Thou knowest, says Aaron to Moses, that this people is set upon mischief2626Exod. xxxii. 22.. As they were then, so they continued to be; and slew the prophets which God sent to them. They are upon record in their own writings as the most obstinate of all people2727Ezek. iii. 5, 5.. They are said to have chang'd God's judgments into wickedness more than the nations2828Ch. v. 6.. One would think these, and many other such things, were recorded on purpose to prevent such an objection as we have now before us; or to help us to answer it, if any should be so unreasonable as to make it.
Why should it be thought strange that this people, who would have stoned Moses, and 76who slew many other prophets, should also conspire against Jesus; especially considering that they abounded now as much as ever with all kinds of the worst wickedness, except idolatry; if we may credit Josephus, and other writers of this nation; and were now disappointed in their fondest expectations of worldly power and splendour. I will transcribe here an answer of Origen to a like objection of Celsus, proposed in the person of a Jew. “Well then, Sirs, how will you (says2929Τὸ, τί βούλεσθε, ὦ οὗτοι, πρὸς τὰς πέυσεις ἡμὡν αὐτκείνεσθαι· πόιας δυν8άμεις μείζους, ὅσον ἐπὶ ὑμετέρα ὑπολήψες εἶναι ὑμῖν φαίνον... αἱ ἐν Αιγύπτω καὶ τῆ ἐρήμω ἢ ἃ ἔφαμεν ἡμεῖς πεποιηκέναι τον Ἰησ..ν παῤ ὐμῖν; εἰ μὲν δὲ ἐκ..ναι ζους τ..των καθ᾽ ὐμᾶς εἰσι· πῶς οὐκ αὐτόθεν δ..ίκιυται, ὅτι κατὰ τὸ ἦθος τῶν το8ῖς μείζοσιν ἀπιστησάντων ὀστὶ καὶ τὸ τῶν ἡττόνων καταφρονεῖν; τοὐτο γαρ ὐπολαμβάνεται περὶ ὧν λέγομεν περὶ Ἰησοῦ· εἰ δὲ ἴσαι λέγονται περὶ τοῦ Ἰησοῦ ταῖς ἀναγεγραμένους ὑπὸ Μωυσέως, τὶ ξένον ἀπήντησε λαῷ κατ᾽ ἀμφοτέρας τὰς ἀργος τῶν πρωγμάτων ἀπιστοῦντι; ἀρχὴ μὲν γαρ νομοθετίας, ἐπὶ Μωῦσέως ἦν, εν ἧ τὰ ἁμαρτήματα τῶν ἀπίστων καὶ τῶν ἀμαρ9τανόντων ὑμῶν ἀναγέγραπται. ἀρχὴ δὲ νομοθεσίας καὶ διαθήκης δευτέρας κατὰ τὸν Ἰησοῦν ἡμἵν γεγονέναι ὁμολογεῖται. καὶ μαρτωρεῖτε δἰ ὧν τῷ Ἰησοῦ ἀπιστεῖτε, ὅτι ὑιόι ἐστε ἐν τῇ ερήμῳ ἀπιστησάντων ταῖς θείαις ἐπιφανείαις. Origen. contr. Ce1s. l. 2. p. 206, 207. Origen) answer such questions as these, if put to you by us? Which are in your opinion the greater miracles? those which were wrought in Egypt, and in the wilderness, or those which we say were wrought among you by Jesus? If in your opinion those are greater than these later: Is it not hence apparent, that according to your custom, you may despise the less, who disbeliev’d the greater? Since 77you think those ascribed to Jesus lesser than those former. But if those which are related of Jesus are equal to those written by Moses: Is it any thing strange, that the same people should be equally unbelieving upon both occasions? For the beginning of the law was by Moses: and in that are recorded the transgressions of the unbelievers and sinners among you. And the beginning of the second law and covenant is allowed to have been given unto us by Jesus. And by your unbelief in Jesus you make it appear, that ye are the children of those who did not believe the divine appearances in the wilderness.”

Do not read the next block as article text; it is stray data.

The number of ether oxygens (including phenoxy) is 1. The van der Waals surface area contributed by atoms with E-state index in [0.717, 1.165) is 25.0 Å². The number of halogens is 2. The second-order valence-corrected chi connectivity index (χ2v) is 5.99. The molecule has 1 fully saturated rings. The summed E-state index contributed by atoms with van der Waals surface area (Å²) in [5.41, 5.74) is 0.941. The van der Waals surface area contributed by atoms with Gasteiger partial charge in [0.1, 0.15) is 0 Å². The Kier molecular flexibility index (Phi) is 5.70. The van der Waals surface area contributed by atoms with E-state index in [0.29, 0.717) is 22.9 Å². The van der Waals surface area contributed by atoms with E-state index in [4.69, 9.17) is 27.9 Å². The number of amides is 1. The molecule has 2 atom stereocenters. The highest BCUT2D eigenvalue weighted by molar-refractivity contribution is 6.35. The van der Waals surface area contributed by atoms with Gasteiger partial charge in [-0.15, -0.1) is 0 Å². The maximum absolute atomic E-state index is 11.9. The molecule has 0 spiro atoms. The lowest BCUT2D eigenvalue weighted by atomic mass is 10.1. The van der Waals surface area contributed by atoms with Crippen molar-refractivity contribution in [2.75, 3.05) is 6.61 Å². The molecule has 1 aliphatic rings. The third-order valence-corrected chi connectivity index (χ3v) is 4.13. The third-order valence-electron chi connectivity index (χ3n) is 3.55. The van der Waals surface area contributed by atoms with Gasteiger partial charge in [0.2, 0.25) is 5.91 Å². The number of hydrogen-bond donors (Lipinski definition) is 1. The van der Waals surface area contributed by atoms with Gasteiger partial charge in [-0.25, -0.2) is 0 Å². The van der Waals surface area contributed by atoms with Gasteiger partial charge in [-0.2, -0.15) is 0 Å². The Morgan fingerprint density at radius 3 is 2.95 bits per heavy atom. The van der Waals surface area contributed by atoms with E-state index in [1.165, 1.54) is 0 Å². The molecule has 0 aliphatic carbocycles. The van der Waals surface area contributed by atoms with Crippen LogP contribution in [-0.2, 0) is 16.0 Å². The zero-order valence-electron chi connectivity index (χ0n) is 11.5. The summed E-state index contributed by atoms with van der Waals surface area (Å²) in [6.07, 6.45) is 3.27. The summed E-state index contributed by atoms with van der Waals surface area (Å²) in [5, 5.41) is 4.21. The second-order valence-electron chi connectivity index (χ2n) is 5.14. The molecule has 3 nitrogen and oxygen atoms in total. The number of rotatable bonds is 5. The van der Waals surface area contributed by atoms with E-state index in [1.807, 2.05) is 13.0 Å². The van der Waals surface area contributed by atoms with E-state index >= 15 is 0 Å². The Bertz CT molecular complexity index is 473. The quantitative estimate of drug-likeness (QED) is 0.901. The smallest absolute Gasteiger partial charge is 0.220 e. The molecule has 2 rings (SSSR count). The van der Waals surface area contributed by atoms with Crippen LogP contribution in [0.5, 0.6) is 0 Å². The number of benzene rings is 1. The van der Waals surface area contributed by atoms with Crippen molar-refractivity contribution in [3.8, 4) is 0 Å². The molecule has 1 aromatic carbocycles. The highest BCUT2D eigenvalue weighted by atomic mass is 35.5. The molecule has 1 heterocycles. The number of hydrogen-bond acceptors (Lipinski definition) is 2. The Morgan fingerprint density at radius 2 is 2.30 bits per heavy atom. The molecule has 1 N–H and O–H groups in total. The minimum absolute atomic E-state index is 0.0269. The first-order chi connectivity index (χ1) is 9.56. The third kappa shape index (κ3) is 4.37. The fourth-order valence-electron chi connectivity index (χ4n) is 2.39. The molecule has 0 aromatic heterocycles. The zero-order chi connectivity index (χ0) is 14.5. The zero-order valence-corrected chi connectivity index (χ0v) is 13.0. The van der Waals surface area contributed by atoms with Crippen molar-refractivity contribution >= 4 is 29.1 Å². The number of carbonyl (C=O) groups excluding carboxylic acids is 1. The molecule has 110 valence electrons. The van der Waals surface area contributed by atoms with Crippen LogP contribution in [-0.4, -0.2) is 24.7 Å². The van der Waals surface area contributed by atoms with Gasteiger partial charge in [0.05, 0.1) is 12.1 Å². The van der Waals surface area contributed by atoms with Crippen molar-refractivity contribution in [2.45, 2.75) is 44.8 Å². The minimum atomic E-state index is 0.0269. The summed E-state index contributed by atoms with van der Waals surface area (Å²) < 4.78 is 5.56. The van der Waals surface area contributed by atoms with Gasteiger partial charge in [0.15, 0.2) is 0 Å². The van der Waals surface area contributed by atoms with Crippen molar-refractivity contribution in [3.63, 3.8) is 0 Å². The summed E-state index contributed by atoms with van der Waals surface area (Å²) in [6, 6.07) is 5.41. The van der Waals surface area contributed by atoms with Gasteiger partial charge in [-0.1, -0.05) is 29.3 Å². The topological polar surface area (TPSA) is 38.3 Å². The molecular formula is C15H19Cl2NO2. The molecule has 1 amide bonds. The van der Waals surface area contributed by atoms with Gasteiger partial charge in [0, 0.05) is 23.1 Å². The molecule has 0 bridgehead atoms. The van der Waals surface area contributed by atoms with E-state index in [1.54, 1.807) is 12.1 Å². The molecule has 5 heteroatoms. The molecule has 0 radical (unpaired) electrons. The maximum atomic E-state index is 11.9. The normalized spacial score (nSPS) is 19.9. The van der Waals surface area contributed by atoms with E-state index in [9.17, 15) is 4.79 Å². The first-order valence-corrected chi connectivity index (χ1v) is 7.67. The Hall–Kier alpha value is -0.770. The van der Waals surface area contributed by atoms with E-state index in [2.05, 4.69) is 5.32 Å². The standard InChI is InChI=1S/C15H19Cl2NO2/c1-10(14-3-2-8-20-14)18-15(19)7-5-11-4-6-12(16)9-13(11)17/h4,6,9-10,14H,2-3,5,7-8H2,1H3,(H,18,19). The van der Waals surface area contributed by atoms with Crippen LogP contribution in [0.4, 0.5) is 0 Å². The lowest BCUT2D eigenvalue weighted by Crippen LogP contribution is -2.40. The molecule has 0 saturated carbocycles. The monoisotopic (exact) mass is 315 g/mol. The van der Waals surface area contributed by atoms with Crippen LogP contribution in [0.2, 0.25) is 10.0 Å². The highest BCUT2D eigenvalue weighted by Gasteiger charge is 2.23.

Any man may perceive, that a prophet is the most unpopular of all characters. For he is to cry aloud and spare not; to lift up his voice like a trumpet,3030Isaiah lviii. 1. and shew men of all ranks their transgressions and their sins. Moses at first supposed his brethren would have understood, how that God by his hand would deliver them3131Acts vii. 25.. But when he endeavoured only to reconcile two of them, and said to him that did the wrong, Wherefore smitest thou thy fellow? what a smart reply did he meet with ? Who made thee a prince and a judge over us? intendest thou to kill me as thou killedst the Egyptian3232Exod. ii. 13, 14.? These were his apprehensions then; but when he was forty years older, and knew 78the world better, and God appeared to him and told him, he would send him to bring forth the children of Israel out of Egypt: After divers fine excuses, which are not accepted of, he in a modest way positively refuses to go, And he said, O Lord, send, I pray thee, by the hand of him whom thou wilt send3333Exod. iv 13.. Nor does he yield, till the anger of the Lord is kindled against him. So hazardous and difficult was this office, that God some times promises a prophet, as a special favour and a most necessary qualification, together with a commission, boldness of countenance to execute it. As an adamant harder than flint, says God to Ezekiel, have I made thy forehead: Fear them not, neither be dismayed3434Ezek. iii. 9.. And Jeremiah he made a defenced city, and an iron pillar, and brazen walls against the whole land3535Jerem. i. 18..